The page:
Working with GCF on the 6600
File Connecton Optional Package
By definition, the 1.x versions of the series 60 developer platform were not required to provide filesystem access. On the other hand, the version 2.0 spec does mention a file manager. Unfortunately it seems the File Connection Optional Package (FCOP) has not been implemented in the Nokia 6600.
The recommended approach to access file system resources is via the generic connections framework, with a line of code such as:
Connection con = Connector.open("file:///filename");
What you get when you run the code is a java.lang.ClassNotFoundException. This indicates that the phone's KVM does not have required class. In this case is the FileConnection. This can be confirmed by trying out another line of code.
String v = System.getProperty(
When you go back to the S60 guide, you find that the references to file system access happen to berather vague. JCOP is not mentioned at all. Thus C++ may be the only way in which you can possible to read, write (and what not) on this phone. As the authors of fExplorer seems to have managed.
The browser and the HTTP Client
As already mentioned this phone has a superb browser. It's HTTPConnector does not seem all that bad either. I tested the system by retrieving using both the GET and POST methods. The good news is that they both methods seem to work fine. However it did seem that the HTTPConnection will refuse to connect to a web server running on a non standard port (the same holds true for the WTK emulator). This is something most people can live with.
Since HTTP support is nothing new, how to establish an HTTP connection is already well documented. Indeed it's something many J2ME developers are familiar with, but for the benefit of the newby who might favour this site with a visit here's how it works:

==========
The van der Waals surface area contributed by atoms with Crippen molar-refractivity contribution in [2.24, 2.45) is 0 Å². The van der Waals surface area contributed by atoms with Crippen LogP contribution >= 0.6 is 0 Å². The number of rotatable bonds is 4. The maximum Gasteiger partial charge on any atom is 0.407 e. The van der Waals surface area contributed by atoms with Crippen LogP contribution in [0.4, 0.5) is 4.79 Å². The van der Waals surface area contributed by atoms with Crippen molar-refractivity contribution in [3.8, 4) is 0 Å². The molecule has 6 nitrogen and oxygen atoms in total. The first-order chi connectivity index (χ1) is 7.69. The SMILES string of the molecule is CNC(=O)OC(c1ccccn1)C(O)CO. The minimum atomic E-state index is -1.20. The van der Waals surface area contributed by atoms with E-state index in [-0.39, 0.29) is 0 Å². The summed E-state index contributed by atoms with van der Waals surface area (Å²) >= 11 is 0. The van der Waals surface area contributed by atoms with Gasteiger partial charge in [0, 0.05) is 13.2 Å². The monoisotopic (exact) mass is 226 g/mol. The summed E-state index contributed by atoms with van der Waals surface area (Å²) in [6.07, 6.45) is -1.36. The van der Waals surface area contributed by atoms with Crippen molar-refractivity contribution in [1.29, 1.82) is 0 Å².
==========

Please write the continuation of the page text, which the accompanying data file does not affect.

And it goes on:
HttpConnection c = (HttpConnection)Connector.open(url);
When looking at the MMAPI I mentioned that the size of a record in the RMS is limited to about 128kb, to overcome this shortcoming, I decided to write the captured audio to the OutputStream of the HTTPConnection. The idea is that it would then facilitate a longer recording.
Unfortunately it didn't quite work out, it resulted in what would be called a buffer overflow in the C world but in this Java 2 Micro Enviorenement it resulted in a Symbina OS error. Apparently all the captured data is kept in memory before being written to the OutputStream in a single operation. This certainly is the way HTTPUrlConnection in the Standard Edition works. What should happen is that all the data should be written to disk as it's being captured but that does not seem to happen.
Another existing feature of the nokia 6600 is that it is among the very small number of phones that provide access to the bluetooth subsystem through java. Not being an expert in the bluetooth API, this features was checked out using Ben Hui's bluechat MIDlet, but I did manage to connect to other devices equipped with bluetooth radios.
Unfortunately at the time of writing none of the other Bluetooth phones that I have access to come equipped with the J2ME BT API (there's a mouthfull of abbreviations for you) so this study was some what restricted.
If you use the AMR format as discussed above, you may be able to make a longer recording because it is highly efficient when it comes to storage space. The PCM format takes up much for space. Since the available storage space is limited normally you change your WTK settings to match the capacity of the device. That does not work with audio capture since we are forced to work with different encoding when switching between the WTK and phone. You have to keep your fingures crossed that the storage space will not be exceeded.